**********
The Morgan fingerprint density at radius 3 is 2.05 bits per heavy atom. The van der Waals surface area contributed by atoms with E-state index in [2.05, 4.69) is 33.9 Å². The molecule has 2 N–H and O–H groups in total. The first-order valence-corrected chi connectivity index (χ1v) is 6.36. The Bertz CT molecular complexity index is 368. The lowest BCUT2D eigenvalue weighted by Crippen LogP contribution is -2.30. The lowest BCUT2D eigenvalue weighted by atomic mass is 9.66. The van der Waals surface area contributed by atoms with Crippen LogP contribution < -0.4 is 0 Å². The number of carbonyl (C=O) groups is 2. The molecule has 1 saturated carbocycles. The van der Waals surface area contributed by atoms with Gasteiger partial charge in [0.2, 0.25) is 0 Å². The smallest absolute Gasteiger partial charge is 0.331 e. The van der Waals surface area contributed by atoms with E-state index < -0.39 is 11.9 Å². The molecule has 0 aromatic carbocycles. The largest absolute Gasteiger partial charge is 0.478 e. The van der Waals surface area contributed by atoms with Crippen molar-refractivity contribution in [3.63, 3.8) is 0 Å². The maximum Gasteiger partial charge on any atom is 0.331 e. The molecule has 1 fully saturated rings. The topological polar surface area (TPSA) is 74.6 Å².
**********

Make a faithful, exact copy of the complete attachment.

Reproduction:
The Morgan fingerprint density at radius 3 is 2.05 bits per heavy atom. The van der Waals surface area contributed by atoms with E-state index in [2.05, 4.69) is 33.9 Å². The molecule has 2 N–H and O–H groups in total. The first-order valence-corrected chi connectivity index (χ1v) is 6.36. The Bertz CT molecular complexity index is 368. The lowest BCUT2D eigenvalue weighted by Crippen LogP contribution is -2.30. The lowest BCUT2D eigenvalue weighted by atomic mass is 9.66. The van der Waals surface area contributed by atoms with Crippen LogP contribution < -0.4 is 0 Å². The number of carbonyl (C=O) groups is 2. The molecule has 1 saturated carbocycles. The van der Waals surface area contributed by atoms with Gasteiger partial charge in [0.2, 0.25) is 0 Å². The smallest absolute Gasteiger partial charge is 0.331 e. The van der Waals surface area contributed by atoms with E-state index < -0.39 is 11.9 Å². The molecule has 0 aromatic carbocycles. The largest absolute Gasteiger partial charge is 0.478 e. The van der Waals surface area contributed by atoms with Crippen molar-refractivity contribution in [3.63, 3.8) is 0 Å². The maximum Gasteiger partial charge on any atom is 0.331 e. The molecule has 1 fully saturated rings. The topological polar surface area (TPSA) is 74.6 Å².